Swartz: That’s a great way of putting it. Just because you offer these benefits doesn’t mean you are charging a higher price.

Antonioli: It lends itself to efficiency.

Swartz: You’ve got the best people there are, it’s going to take a shorter amount of time and you’re going to be more complete in the beginning of the project and at the proposal stages because of the experience and because of the knowledge of the company.

Antonioli: Exactly.

Swartz: People need to know that benefits are important, but they don’t need to price you completely out of the market and that’s what you just said. So, what has changed in the last three years on benefits and what changes in benefits do you see coming in the next three years?

Riggs Swarts: What’s changed is for the first time in our history we’ve had to, throughout this and last year, we’ve had to pull back on benefits as we continue to review the budget. For example, at the end of last year we said, as far as the rest of the year is concerned, we can’t do anymore paid vacation. Thankfully, nobody had an entire week of vacation planned or anything like that. That’s just one example. What’s going to change in the future is the way that we look at, possibly, how many weeks of vacation are we giving or just benefits in general. I think it is about tightening our belt. We’ve been fat for so long, and that’s been great, very beneficial to not only to us as owners, but to our staff because they get to partake in that profit as well. I think things are just going to be different from here on out.

Antonioli: We’ve only added benefits. We have yet to be in a position to pull any benefits that we’ve started providing. The most recent one … is disability insurance, beyond their workers’ comp, which would cover someone even outside of a work-related accident. What do I see changing? Again, we’re in a very good market compared to the rest of the country, so I might be maintaining a certain level of benefits, more than someone else. The thing that I think is going to be shifting, I hope, is that job security is going to be a big benefit in and of itself. It’s something that employees are going to be looking for. They’re going to remember the sting of being laid off. This isn’t a game. These are people’s livelihoods that we’re talking about. Sometimes as business owners we get on our high horse and say we take all the risk. Well, you can ask any guy who’s been laid off in the past 18 months whether he took any risk by signing up with that company that laid him off.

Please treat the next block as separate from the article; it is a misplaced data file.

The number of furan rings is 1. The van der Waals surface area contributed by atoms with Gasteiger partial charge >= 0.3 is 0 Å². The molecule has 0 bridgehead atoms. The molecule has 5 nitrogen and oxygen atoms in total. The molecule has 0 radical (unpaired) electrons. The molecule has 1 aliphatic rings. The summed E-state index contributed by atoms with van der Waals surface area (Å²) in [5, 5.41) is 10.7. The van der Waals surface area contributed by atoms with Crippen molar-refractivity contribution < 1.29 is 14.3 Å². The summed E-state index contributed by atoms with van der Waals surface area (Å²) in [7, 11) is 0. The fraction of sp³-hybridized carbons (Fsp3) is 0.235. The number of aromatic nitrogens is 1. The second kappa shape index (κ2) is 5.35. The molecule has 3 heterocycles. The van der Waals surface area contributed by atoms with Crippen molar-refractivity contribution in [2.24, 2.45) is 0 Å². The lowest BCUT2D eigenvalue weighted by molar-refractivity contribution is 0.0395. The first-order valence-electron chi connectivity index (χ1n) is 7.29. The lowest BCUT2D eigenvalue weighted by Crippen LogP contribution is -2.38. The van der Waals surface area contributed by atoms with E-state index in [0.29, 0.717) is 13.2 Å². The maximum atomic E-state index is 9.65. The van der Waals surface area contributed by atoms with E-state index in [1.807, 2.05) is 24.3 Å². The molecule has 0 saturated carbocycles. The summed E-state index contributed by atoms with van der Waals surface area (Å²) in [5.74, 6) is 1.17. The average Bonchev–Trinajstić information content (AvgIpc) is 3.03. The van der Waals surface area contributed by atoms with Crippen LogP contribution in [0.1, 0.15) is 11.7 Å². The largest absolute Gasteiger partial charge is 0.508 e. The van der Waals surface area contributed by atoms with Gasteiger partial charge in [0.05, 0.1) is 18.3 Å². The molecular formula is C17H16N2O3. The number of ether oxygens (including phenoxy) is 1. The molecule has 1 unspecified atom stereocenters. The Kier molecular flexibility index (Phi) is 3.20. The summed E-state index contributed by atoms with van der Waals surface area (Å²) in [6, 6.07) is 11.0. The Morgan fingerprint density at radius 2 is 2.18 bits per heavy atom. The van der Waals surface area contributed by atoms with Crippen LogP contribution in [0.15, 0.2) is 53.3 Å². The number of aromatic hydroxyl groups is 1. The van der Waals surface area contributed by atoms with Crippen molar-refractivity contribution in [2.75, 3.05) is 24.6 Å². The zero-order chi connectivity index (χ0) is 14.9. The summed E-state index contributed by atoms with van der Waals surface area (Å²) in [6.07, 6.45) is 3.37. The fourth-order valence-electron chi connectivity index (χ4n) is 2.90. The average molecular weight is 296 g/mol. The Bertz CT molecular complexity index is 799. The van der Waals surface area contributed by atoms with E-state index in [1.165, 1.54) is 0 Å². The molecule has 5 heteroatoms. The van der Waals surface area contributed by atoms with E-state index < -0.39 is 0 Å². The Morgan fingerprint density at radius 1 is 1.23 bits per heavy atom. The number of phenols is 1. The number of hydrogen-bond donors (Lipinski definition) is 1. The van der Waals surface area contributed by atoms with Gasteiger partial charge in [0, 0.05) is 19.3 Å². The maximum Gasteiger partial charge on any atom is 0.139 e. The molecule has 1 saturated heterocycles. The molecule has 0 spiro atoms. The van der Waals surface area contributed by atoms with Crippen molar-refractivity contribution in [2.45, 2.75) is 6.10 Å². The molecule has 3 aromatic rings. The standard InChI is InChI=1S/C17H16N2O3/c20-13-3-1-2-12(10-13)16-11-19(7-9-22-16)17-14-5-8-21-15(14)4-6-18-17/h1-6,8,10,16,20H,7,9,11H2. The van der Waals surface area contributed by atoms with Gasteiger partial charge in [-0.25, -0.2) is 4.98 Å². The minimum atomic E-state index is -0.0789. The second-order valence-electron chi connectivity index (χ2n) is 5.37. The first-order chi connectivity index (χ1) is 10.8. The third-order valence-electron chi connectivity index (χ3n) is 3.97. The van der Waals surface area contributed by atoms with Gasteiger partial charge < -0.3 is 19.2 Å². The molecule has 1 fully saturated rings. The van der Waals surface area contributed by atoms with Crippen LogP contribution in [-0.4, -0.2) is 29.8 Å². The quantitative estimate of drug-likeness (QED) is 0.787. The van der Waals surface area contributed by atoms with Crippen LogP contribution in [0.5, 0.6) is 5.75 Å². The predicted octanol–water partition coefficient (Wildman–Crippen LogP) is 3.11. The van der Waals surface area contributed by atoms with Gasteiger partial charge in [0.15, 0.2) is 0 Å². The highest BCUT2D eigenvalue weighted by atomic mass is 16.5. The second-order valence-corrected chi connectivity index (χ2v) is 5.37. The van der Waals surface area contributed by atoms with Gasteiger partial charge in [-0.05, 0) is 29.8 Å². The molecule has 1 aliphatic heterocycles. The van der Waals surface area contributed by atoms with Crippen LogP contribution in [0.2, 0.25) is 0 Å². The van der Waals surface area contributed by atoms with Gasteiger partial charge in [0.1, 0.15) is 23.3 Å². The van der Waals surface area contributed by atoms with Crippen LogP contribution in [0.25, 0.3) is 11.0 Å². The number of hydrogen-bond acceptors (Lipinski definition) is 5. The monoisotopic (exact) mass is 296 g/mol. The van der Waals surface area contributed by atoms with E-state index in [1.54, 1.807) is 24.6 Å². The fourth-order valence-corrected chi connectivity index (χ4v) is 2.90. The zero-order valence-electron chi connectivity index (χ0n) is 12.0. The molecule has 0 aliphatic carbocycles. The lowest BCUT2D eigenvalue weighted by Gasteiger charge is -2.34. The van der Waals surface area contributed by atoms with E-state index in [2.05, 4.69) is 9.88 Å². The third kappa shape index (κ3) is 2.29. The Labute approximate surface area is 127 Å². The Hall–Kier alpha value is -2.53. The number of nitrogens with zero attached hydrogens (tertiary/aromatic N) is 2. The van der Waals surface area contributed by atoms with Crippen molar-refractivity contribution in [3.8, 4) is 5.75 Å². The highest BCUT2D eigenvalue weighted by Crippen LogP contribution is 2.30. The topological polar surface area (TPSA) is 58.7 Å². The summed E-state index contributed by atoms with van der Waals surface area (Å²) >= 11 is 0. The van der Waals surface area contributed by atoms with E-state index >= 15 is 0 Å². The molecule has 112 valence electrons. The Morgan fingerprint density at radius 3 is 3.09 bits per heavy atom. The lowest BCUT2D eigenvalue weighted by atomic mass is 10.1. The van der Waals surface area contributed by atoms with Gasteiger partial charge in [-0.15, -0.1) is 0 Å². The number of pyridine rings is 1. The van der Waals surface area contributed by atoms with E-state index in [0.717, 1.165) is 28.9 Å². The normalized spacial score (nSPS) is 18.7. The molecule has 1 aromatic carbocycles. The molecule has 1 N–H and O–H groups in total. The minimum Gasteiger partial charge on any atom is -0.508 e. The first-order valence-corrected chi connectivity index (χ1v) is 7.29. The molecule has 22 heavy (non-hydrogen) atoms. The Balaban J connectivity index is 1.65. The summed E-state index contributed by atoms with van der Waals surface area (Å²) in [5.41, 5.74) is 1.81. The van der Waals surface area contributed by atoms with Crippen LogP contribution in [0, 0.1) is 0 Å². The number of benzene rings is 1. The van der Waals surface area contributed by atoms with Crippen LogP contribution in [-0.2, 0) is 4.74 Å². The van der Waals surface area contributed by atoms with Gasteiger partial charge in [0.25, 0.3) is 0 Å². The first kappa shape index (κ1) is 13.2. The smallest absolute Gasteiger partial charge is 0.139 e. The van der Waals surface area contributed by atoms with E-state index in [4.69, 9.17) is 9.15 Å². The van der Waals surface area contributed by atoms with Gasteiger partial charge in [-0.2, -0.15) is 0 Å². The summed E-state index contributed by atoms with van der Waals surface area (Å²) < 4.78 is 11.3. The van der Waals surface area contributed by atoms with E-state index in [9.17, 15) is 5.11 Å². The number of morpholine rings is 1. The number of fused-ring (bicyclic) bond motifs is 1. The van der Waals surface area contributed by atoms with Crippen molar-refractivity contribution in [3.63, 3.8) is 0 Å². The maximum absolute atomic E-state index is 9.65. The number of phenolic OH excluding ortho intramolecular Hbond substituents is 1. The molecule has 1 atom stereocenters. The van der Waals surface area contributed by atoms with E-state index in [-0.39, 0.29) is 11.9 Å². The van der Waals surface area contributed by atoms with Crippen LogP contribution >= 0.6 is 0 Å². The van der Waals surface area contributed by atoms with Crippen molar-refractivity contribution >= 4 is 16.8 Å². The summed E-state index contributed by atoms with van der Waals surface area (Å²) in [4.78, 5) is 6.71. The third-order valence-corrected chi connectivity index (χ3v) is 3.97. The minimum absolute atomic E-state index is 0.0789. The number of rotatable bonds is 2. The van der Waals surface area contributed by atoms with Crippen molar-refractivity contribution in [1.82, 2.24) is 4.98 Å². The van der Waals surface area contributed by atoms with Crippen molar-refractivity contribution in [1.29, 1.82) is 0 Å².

Riggs Swarts: Exactly. That was a great answer.

Swartz: What advice are you going to give to the remodeling contractor out there, the person who is moving toward professionalism in this industry and wants to do the right thing?

Riggs Swarts: My advice would be to keep himself or herself educated at all times. What I mean by that is maybe you can’t offer some health benefits right now, but always keep on the lookout. Get a good broker who is looking all the time for things that you can possibly afford in the future. You have to constantly be asking and involving your employees. Ask them what they want. You might not be able to give it to them right now, or you might be surprised at what it is that they want. They might want the littlest things that you might think are minute; that aren’t important to you, but are so important to them.

Swartz: Greg, what advice are you going to give the remodeling contractor?

Antonioli: Everything Amie said. And I would recommend [joining] a trade organization, whether it be NARI or NAHB Remodelers. A lot of us, in the day-to-day of putting out fires, we don’t even know where to begin with talking about healthcare or some of these other things. In my NARI chapter, there are healthcare people and insurance agents and people who understand the industry well and who can present it to you in very understanding terms. The other thing – everything starts with an annual budget. Budgeting is like you’re just playing out a lot of “if-then” scenarios and seeing what it would cost to do this. If you have a dream of providing health care, then build a budget accordingly and see what kind of sales it would take to support that budget and if you think you can do it. Otherwise, you’re just wandering aimlessly. That’s at the core of wanting to do anything on a professional level.